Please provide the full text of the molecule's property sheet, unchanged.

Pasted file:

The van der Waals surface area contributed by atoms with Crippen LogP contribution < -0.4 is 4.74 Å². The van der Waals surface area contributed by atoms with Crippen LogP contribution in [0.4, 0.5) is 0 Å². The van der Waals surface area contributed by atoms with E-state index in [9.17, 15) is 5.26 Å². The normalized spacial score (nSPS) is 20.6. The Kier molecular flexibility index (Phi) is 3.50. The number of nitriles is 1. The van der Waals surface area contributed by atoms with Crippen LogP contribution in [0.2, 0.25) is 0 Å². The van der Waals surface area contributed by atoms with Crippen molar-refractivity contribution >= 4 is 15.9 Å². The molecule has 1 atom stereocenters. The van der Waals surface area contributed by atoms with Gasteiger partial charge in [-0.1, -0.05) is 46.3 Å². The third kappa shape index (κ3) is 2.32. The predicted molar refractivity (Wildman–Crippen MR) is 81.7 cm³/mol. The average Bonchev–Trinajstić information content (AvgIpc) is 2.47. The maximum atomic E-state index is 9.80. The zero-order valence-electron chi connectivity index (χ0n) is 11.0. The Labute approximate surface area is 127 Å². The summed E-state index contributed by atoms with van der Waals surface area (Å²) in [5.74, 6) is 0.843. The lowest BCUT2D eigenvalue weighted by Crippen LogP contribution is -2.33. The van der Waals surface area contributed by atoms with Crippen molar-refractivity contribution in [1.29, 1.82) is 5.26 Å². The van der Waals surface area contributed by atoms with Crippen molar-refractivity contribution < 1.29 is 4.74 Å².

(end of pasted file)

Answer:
The van der Waals surface area contributed by atoms with Crippen LogP contribution < -0.4 is 4.74 Å². The van der Waals surface area contributed by atoms with Crippen LogP contribution in [0.4, 0.5) is 0 Å². The van der Waals surface area contributed by atoms with E-state index in [9.17, 15) is 5.26 Å². The normalized spacial score (nSPS) is 20.6. The Kier molecular flexibility index (Phi) is 3.50. The number of nitriles is 1. The van der Waals surface area contributed by atoms with Crippen LogP contribution in [0.2, 0.25) is 0 Å². The van der Waals surface area contributed by atoms with Crippen molar-refractivity contribution >= 4 is 15.9 Å². The molecule has 1 atom stereocenters. The van der Waals surface area contributed by atoms with Gasteiger partial charge in [-0.1, -0.05) is 46.3 Å². The third kappa shape index (κ3) is 2.32. The predicted molar refractivity (Wildman–Crippen MR) is 81.7 cm³/mol. The average Bonchev–Trinajstić information content (AvgIpc) is 2.47. The maximum atomic E-state index is 9.80. The zero-order valence-electron chi connectivity index (χ0n) is 11.0. The Labute approximate surface area is 127 Å². The summed E-state index contributed by atoms with van der Waals surface area (Å²) in [5.74, 6) is 0.843. The lowest BCUT2D eigenvalue weighted by Crippen LogP contribution is -2.33. The van der Waals surface area contributed by atoms with Crippen molar-refractivity contribution in [1.29, 1.82) is 5.26 Å². The van der Waals surface area contributed by atoms with Crippen molar-refractivity contribution < 1.29 is 4.74 Å².